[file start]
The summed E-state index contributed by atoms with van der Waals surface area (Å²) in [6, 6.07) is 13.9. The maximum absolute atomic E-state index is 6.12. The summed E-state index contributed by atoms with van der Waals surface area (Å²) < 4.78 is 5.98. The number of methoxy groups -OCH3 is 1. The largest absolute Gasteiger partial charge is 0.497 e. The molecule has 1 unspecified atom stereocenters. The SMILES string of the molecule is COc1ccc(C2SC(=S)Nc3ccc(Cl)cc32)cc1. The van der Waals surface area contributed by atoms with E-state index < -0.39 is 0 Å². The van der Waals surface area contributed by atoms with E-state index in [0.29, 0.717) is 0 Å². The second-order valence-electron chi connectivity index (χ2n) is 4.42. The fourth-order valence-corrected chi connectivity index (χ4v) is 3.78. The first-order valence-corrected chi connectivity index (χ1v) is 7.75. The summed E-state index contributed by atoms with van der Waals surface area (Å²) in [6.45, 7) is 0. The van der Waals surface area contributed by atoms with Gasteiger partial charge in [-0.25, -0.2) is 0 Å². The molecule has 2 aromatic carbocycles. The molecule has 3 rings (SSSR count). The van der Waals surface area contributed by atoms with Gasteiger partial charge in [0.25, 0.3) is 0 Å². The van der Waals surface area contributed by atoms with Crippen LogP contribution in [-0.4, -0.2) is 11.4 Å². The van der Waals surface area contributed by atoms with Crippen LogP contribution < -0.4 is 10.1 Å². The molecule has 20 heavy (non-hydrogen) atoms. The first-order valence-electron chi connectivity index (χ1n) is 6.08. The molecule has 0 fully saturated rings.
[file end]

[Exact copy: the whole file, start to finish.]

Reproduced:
The summed E-state index contributed by atoms with van der Waals surface area (Å²) in [6, 6.07) is 13.9. The maximum absolute atomic E-state index is 6.12. The summed E-state index contributed by atoms with van der Waals surface area (Å²) < 4.78 is 5.98. The number of methoxy groups -OCH3 is 1. The largest absolute Gasteiger partial charge is 0.497 e. The molecule has 1 unspecified atom stereocenters. The SMILES string of the molecule is COc1ccc(C2SC(=S)Nc3ccc(Cl)cc32)cc1. The van der Waals surface area contributed by atoms with E-state index < -0.39 is 0 Å². The van der Waals surface area contributed by atoms with E-state index in [0.29, 0.717) is 0 Å². The second-order valence-electron chi connectivity index (χ2n) is 4.42. The fourth-order valence-corrected chi connectivity index (χ4v) is 3.78. The first-order valence-corrected chi connectivity index (χ1v) is 7.75. The summed E-state index contributed by atoms with van der Waals surface area (Å²) in [6.45, 7) is 0. The van der Waals surface area contributed by atoms with Gasteiger partial charge in [-0.25, -0.2) is 0 Å². The molecule has 2 aromatic carbocycles. The molecule has 3 rings (SSSR count). The van der Waals surface area contributed by atoms with Gasteiger partial charge in [0.25, 0.3) is 0 Å². The van der Waals surface area contributed by atoms with Crippen LogP contribution in [-0.4, -0.2) is 11.4 Å². The van der Waals surface area contributed by atoms with Crippen LogP contribution < -0.4 is 10.1 Å². The molecule has 20 heavy (non-hydrogen) atoms. The first-order valence-electron chi connectivity index (χ1n) is 6.08. The molecule has 0 fully saturated rings.